Zoning Photobomb

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By Roberto P. Alabado III

Planning Perspectives

Wednesday, August 6, 2014


CHILDHOOD memories of Luneta Park will always focus on photos at the Rizal Monument. We were tiny compared to the majestic statue and obelisk of Rizal. The obelisk will always point to the heavens while the statue will always seem to be floating with blue skies at the background.

Something unimaginable has happened in Manila and may have repercussions in the preservation of our historical sites. The Manila local government has allowed a major development project, a DMCI condominium to be specific, to be constructed behind the Rizal Monument. Just imagine a major spoiler or a photobomb on the background of all future pictures of our beloved monument of our national hero. Gone are the blue skies and clouds in the background but it will be replaced by a jutting building for the elite.

For me, that is the height of being sacrilegious to the patriotism of the nation and aesthetics of the city of Manila. Manila was planned by Daniel Burnham with all the visual aesthetics and layout of Paris and other great cities of the world. Now politicos will just destroy the grand vision of this great urban planner.

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Mayor Estrada does not believe in patriotism instead justifies his approval it by saying that jobs for the poor are more important than protecting our heritage - such wisdom from a politico with no vision and no respect on the greatness of the Filipino.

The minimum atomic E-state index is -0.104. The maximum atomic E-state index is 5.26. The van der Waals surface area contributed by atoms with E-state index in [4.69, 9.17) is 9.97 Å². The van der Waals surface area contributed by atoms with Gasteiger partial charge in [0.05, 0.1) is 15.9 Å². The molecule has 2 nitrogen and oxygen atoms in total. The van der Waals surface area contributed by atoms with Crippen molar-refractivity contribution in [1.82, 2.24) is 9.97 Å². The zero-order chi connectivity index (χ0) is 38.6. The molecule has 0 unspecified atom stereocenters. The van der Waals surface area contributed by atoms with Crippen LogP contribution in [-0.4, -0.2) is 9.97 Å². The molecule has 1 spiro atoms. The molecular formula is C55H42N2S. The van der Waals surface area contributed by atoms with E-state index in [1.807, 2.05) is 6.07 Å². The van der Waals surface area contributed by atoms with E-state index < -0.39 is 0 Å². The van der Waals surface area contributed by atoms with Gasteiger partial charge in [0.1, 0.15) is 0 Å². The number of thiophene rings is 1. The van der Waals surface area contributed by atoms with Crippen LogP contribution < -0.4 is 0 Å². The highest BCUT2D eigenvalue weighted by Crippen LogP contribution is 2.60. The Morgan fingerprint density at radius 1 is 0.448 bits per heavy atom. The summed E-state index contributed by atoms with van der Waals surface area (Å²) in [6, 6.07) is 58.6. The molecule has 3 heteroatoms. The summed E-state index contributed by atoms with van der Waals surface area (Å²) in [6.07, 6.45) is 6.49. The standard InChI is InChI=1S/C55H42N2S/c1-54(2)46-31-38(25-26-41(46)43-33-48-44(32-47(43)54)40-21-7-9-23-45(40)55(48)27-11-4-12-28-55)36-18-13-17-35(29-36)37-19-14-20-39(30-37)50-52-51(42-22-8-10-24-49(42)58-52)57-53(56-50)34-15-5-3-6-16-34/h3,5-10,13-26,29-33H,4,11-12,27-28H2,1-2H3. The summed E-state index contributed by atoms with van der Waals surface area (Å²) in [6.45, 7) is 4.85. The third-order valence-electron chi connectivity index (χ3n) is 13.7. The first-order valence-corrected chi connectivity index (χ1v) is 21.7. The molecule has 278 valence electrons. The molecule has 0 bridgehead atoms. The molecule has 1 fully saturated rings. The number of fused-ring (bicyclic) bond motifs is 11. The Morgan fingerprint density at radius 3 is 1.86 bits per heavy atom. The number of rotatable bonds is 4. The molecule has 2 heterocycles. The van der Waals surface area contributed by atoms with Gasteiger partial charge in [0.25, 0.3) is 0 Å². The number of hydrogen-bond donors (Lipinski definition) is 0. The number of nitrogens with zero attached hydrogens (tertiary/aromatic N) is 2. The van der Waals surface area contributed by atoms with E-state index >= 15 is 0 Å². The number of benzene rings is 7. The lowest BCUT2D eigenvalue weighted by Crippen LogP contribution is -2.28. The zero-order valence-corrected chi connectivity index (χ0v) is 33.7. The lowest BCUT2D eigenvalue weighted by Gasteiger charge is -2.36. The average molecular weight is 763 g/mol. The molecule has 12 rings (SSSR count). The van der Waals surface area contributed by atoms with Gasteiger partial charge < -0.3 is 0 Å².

With the present level of appreciation of our historical sites, one would not be surprised on the sad state of our monuments. How little our local governments invest in our history.

In Paris and London, monuments serve as reminders of historical events, conquests and triumphs of the nation. Be astounded by the grandness of the Arc de Triomphe of Paris, standing about 50 meters in height, where various avenues of the vast city converge in that huge rotunda so all people will see the greatness of their nation. The Nelson’s Column standing at 51 meters at the Trafalgar Square in London reminds people of the victory of England’s greatest naval battle.

Here in the Philippines, plazas are dedicated to the national hero to remind everyone of the greatness of Rizal. But I think greatness should be exhibited also in a visual manner. Why do we make life size statues of our national hero? It was his ideas which galvanized revolutionaries to action with aspirations of freedom and democracy.

Are these ideas just ordinary as we are or were these ideas of a giant heart and mind that inspired not only Filipinos but other nations alike in their struggles against imperialism? If so then monuments of Rizal should always be larger than life.... maybe at least two or three stories in height to symbolize his greatness as well as an everyday reminder that we live under his watchful eyes and give inspiration to us to ever follow his teachings and principles.